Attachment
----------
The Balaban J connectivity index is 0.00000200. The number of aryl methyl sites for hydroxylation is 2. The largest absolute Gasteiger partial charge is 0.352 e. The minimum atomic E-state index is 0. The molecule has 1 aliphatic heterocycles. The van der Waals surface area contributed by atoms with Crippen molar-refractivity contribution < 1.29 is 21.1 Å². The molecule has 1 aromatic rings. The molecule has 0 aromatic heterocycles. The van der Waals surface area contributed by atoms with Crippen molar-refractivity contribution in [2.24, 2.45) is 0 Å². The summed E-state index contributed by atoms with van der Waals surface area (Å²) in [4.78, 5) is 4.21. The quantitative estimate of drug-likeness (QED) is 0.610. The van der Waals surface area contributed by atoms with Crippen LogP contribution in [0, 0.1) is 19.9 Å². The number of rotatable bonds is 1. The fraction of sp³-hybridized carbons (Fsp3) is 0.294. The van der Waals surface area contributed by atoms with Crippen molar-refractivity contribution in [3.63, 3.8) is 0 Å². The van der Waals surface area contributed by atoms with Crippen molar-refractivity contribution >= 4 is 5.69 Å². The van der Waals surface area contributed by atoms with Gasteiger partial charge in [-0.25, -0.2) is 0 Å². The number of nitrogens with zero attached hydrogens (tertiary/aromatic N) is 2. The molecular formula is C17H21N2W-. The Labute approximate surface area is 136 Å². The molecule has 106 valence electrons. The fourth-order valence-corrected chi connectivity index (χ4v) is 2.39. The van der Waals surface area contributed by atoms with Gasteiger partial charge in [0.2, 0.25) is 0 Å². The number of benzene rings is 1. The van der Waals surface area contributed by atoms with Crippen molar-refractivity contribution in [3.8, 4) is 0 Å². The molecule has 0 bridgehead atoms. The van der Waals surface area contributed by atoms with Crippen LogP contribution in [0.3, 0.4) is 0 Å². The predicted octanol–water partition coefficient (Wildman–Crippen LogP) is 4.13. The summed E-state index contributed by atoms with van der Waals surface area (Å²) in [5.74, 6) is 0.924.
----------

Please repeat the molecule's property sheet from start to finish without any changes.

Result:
The Balaban J connectivity index is 0.00000200. The number of aryl methyl sites for hydroxylation is 2. The largest absolute Gasteiger partial charge is 0.352 e. The minimum atomic E-state index is 0. The molecule has 1 aliphatic heterocycles. The van der Waals surface area contributed by atoms with Crippen molar-refractivity contribution < 1.29 is 21.1 Å². The molecule has 1 aromatic rings. The molecule has 0 aromatic heterocycles. The van der Waals surface area contributed by atoms with Crippen molar-refractivity contribution in [2.24, 2.45) is 0 Å². The summed E-state index contributed by atoms with van der Waals surface area (Å²) in [4.78, 5) is 4.21. The quantitative estimate of drug-likeness (QED) is 0.610. The van der Waals surface area contributed by atoms with Crippen LogP contribution in [0, 0.1) is 19.9 Å². The number of rotatable bonds is 1. The fraction of sp³-hybridized carbons (Fsp3) is 0.294. The van der Waals surface area contributed by atoms with Crippen molar-refractivity contribution in [3.63, 3.8) is 0 Å². The van der Waals surface area contributed by atoms with Crippen molar-refractivity contribution >= 4 is 5.69 Å². The van der Waals surface area contributed by atoms with Gasteiger partial charge in [-0.25, -0.2) is 0 Å². The number of nitrogens with zero attached hydrogens (tertiary/aromatic N) is 2. The molecular formula is C17H21N2W-. The Labute approximate surface area is 136 Å². The molecule has 106 valence electrons. The fourth-order valence-corrected chi connectivity index (χ4v) is 2.39. The van der Waals surface area contributed by atoms with Gasteiger partial charge in [0.2, 0.25) is 0 Å². The number of benzene rings is 1. The van der Waals surface area contributed by atoms with Crippen molar-refractivity contribution in [3.8, 4) is 0 Å². The molecule has 0 bridgehead atoms. The van der Waals surface area contributed by atoms with Crippen LogP contribution in [0.3, 0.4) is 0 Å². The predicted octanol–water partition coefficient (Wildman–Crippen LogP) is 4.13. The summed E-state index contributed by atoms with van der Waals surface area (Å²) in [5.74, 6) is 0.924.